Saturday, June 20, 2015

Cuba's WiFi access plan raises intresting questions.

Do we see the outline of a future national fiber backbone?

Luis Manuel Díaz Naranjo, ETECSA Director of Communications, has announced that during the coming weeks, they plan to roll out 35 WiFi access points. As shown here, they will be distributed throughout the island.

Forthcoming WiFi access locations -- hint of a backbone?

Mr. Díaz said the access points would accommodate 50-100 or more simultaneous users at speeds up to "1MB" per second. (I assume he means megabit, not megabyte). He also announced that ETECSA's hourly access charge would be permanently cut to 2 CUC. This is evidently a rollout of an earlier trial in Santiago de Cuba.

While these access points are not yet operating, Carlos Alberto Pérez has spotted the equipment at one of the Havana locations. The equipment is supplied by the Chinese company Huawei, which is bad news for US companies.

Three Huawei WiFi antennae in Havana

That is all I know about this new Cuban path to the Internet, but it raises several interesting questions and points.

For a start, how do they achieve backhaul speeds to support 50-100 simultaneous users at up to 1 mb/s at an access point? The announcement makes it clear that some access points will be more powerful than others. Assuming they allow international access, are some linked to the undersea cable and others linked to satellites?

Regardless of the international link, how is the link made from the access point to the international connection -- fiber, copper, wireless, a combination? The answer will differ for each access point. Looking back at the above map, do we see the outline of a future national fiber backbone?

I have seen a couple of presentation slides showing a four-phase "planned" fiber backbone connecting many of the provinces shown on the access-point map. Eight of them are included in the first phase of the backbone.

Another question has to do with the equipment vendor, Huawei. Lina Pedraza Rodríguez, Cuban Minister of Finance and Prices, said that Cuba is in "very advanced" negotiations with Huawei, at the recent World Economic Forum on Latin America.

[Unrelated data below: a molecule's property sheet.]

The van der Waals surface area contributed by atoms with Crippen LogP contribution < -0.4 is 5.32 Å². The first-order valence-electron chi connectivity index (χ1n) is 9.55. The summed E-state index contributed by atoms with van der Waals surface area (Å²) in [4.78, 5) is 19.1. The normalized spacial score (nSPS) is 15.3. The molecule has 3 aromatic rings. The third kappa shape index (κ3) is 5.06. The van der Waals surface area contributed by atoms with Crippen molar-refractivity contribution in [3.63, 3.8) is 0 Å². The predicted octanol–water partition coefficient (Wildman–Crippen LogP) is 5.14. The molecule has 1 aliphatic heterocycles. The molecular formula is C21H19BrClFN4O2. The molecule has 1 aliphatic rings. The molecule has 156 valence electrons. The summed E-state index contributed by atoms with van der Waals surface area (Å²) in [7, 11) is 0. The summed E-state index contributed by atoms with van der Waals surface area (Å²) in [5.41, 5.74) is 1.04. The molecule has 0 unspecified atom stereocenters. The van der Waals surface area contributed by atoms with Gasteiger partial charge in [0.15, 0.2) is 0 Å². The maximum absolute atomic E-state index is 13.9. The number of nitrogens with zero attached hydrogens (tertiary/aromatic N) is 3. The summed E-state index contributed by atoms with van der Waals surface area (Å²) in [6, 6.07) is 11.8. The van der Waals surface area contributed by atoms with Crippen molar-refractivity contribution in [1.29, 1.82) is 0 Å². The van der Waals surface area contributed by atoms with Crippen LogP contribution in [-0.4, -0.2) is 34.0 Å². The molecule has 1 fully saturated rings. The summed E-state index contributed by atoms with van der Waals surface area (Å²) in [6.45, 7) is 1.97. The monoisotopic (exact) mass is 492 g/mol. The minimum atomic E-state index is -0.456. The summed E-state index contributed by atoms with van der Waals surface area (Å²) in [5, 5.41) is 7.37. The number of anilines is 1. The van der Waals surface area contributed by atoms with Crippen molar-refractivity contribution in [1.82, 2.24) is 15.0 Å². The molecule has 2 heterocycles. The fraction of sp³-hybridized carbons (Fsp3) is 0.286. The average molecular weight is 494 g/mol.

Could she have been referring to the wireless and backhaul equipment for these access points? Might she have been thinking of a possible upgrade to DSL of Cuba's telephone central offices, as suggested by the announced plan to make low-speed broadband connectivity available to half of the homes in Cuba by 2020? Or could she have been thinking of the plan to connect all Cuban schools or even a national fiber backbone like the one in the slides I saw?

Regardless, one wonders how the work will be financed, what sort of concessions ETECSA has made, and what this means for US telecommunication equipment and service providers who hope to do business in Cuba. I assume the installation is being done by ETECSA employees -- I hope they are hiring some of the folks who have been building out unauthorized WiFi LANS.

Will the government block access to some sites and services? Freedom House ranks the Cuban Internet as not free for political and cultural reasons, but there is also the possibility of blocking access for economic reasons. For example Skype and FaceTime are blocked in Cuba. Could that be to protect ETECSA phone call revenue?

Skype recommends 100 kb/s upload and download speed with reasonable latency. As Doug Madory has shown, Cuban undersea cable links have a latency of around 200 milliseconds, so Skype would work for international calls from cable-connected access points.

Latencies: 600 msec satellite (A), 200 msec cable (C)

Other developing nations have faced this same tradeoff. My favorite example was India during the mid 1990s when voice calls over the Internet were explicitly illegal, yet shops offering the service advertised in the newspaper and had signs on their storefronts.

This is a major rollout by Cuban standards, but it is a drop in the bucket. Does it signify a policy shift? The overriding question has to do with the goal of the Cuban government. Is the goal to remain in power, maximize ETECSA profit, maximize government profit, transfer wealth to ETECSA investors, etc. or is it to provide affordable, modern Internet connectivity to the Cuban people?

Update 6/22/2015

The WiFi hotspot in Santiago de Cuba is on line and this report makes it sound like the connection is quite slow and congested at peak hours -- whether hard wired or by WiFi. That is a bad sign -- if Santiago is not connected to the undersea cable, which region is?

Update 6/28/2015

The photo of three Huawei WiFi antennae shown above is from the blog of Carlos Alberto Pérez, but his blog is no longer accessible online.

On June 23, Pérez published a leaked document -- a presentation on ETECSA's plan for home Internet connectivity. ETECSA has denied the validity of the leaked document, saying it was used for training. They said the tentative prices shown were incorrect, but did not retract the substance of the presentation, which shows plans to provide DSL service to some Cuban homes using Chinese equipment.

It seems likely that Pérez' blog was blocked because he published the leaked document.

Update 7/3/2015

The new WiFi hotspots are now online. If you have used one, let me know what the speed and user experience was like.

Update 8/11/2015

The strategic role of hotspots in providing interim connectivity in the short run.

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